When I began researching my family history I knew little or nothing about my father's mother's family, the Da Costas. I knew that my grandmother's maiden name had been Da Costa. What little I knew about her family came from my Uncle Rodney, whose facts weren't always accurate. As I mentioned in one of my earlier posts, he claimed my grandparents, Leopold Levy and Alice Da Costa, had been married in Haiti. Thanks to Madeleine Mitchell, who found a notice of their marriage in microfilm of the Gleaner, they were married in Colon, Panama. Here is the notice from the Gleaner of July 23, 1886:
The reference to Haiti was not entirely without some validity. When Essie, their fourth child, was born in 1891 Leopold was listed on the birth record as being in Port-au-Prince, Haiti, his occupation being given as "accountant".
At the time I was hearing about my grandmother's family from Uncle Rodney I did not know her father's name ... that came much later ... and Rodney didn't know it either. He did know that Alice had two brothers, Joe and Melbourne, but nothing else about them. As for my father, Michael, he never spoke of his family and when I was younger I didn't ask the questions I should have of him. There seemd to have been some sort of estrangement between my mother and her mother-in-law. I gather there was resentment on my mother's part that she had had to wait quite a long time to marry my father as he was helping to pay off the mortgage on the house at 22 Beeston Street. I got the impression that my father's family was not well off. My grandfather, Leopold, was a travelling man, supposedly an oculist, but in all the records I found which mentioned him that occupation was never given. I found such occupations listed as "book clerk", "accountant", "book-keeper". I know that he went to Colon, Port-au-Prince, and Havana, and no doubt to other places in Central America and the Caribbean. He seems to have rarely been at home, though often enough to father seven children. Leopold died in Cuba in 1917 and my father's two brothers and his sister emigrated at various times to the United States, leaving my father as sole support of his mother.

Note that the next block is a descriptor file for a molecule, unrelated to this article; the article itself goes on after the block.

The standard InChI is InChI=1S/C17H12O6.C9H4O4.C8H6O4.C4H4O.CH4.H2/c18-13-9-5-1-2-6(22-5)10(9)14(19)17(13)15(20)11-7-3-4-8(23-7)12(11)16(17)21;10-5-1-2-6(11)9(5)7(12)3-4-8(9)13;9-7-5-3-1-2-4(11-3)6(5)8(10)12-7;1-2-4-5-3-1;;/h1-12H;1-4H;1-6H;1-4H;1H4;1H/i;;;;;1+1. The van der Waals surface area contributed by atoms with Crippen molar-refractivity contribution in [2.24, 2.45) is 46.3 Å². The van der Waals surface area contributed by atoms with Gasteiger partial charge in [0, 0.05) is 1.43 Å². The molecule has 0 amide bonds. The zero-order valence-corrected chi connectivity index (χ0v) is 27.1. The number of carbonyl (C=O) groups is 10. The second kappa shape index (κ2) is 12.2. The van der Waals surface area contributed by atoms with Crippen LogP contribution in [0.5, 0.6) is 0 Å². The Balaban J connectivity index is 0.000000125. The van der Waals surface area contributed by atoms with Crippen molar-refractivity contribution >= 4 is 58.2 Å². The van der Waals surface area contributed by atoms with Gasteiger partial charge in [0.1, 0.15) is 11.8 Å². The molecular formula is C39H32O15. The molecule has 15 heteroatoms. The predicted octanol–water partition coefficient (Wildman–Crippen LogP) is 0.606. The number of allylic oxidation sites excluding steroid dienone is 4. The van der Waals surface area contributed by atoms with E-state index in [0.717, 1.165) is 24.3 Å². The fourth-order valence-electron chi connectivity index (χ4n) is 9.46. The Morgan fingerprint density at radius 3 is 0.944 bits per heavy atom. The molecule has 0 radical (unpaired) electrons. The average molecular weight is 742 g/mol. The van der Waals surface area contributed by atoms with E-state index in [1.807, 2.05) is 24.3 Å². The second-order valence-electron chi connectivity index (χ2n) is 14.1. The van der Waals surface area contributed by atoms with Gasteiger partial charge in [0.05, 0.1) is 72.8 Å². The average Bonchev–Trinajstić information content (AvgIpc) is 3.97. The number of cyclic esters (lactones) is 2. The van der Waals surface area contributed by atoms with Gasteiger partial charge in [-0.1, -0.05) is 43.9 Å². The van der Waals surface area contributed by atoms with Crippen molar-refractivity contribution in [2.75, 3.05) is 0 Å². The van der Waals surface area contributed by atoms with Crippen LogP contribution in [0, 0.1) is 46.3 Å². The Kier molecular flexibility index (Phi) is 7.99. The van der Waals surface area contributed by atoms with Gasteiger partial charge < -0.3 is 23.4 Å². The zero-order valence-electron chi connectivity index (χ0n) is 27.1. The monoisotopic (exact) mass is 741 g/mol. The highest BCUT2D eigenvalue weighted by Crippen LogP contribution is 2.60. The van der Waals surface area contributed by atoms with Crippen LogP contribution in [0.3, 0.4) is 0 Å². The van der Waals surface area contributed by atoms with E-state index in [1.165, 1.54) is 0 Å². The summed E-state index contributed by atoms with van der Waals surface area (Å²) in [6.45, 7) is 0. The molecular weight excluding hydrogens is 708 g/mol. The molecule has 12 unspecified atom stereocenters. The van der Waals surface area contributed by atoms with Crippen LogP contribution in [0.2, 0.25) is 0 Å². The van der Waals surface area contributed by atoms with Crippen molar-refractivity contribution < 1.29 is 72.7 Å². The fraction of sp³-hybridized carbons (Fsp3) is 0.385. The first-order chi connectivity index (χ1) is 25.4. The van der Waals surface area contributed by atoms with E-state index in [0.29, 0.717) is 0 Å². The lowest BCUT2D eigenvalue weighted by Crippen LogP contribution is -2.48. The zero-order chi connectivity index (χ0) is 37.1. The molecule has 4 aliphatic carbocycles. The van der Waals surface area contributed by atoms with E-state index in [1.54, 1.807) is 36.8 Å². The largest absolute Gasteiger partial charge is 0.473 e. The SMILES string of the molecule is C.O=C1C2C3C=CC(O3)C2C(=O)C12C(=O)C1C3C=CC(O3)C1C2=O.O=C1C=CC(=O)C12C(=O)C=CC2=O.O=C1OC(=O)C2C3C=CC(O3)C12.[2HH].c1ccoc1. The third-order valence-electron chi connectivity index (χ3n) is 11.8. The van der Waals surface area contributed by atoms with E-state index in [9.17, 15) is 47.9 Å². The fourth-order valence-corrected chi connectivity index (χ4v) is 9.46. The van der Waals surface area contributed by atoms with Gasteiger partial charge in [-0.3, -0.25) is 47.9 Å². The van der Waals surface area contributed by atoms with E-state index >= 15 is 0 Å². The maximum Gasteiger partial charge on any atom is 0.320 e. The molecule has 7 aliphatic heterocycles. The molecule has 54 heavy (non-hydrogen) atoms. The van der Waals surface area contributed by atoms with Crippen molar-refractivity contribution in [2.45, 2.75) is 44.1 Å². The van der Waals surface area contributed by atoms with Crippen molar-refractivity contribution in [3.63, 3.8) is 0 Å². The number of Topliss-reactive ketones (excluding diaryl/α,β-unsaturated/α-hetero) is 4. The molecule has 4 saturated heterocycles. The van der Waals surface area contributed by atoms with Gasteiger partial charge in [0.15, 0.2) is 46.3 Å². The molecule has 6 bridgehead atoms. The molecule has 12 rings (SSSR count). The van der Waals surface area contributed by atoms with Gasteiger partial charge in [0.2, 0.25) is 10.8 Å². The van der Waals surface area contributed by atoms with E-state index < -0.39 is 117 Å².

When I finally did get around to working on my Da Costa family I had very little to go on but the names Joseph, Melbourne and Alice. I was fortunate enough to find a cousin here in Ontario, also from Jamaica, who turned out to be the great granddaughter of my great uncle, Melbourne Rodrigues Da Costa. She had done quite a bit of research herself, questioning family members and recording all she had found. Curiously, I knew nothing about her family, and she knew nothing about mine. My cousin, Kay, is Jewish, and it appears that Melbourne embraced the Jewish faith as a result of marrying Abigail Henriques DeSouza who was Jewish. They were married in 1882 by a Presbyterian minister, Alexander Robb. As Melbourne was Catholic and Abigail was Jewish, neither could have been married in the faith of the other.
It is an interesting picture. Joseph, Melbourne and Alice were all baptized in the Catholic faith, and the children of the former and the latter were brought up in the Catholic church, but Melbourne's nine children were brought up in the Jewish faith. Religion brings people together and it can also keep them apart. I am sure that the reason I know so little about my Da Costa relatives has a lot to do with that.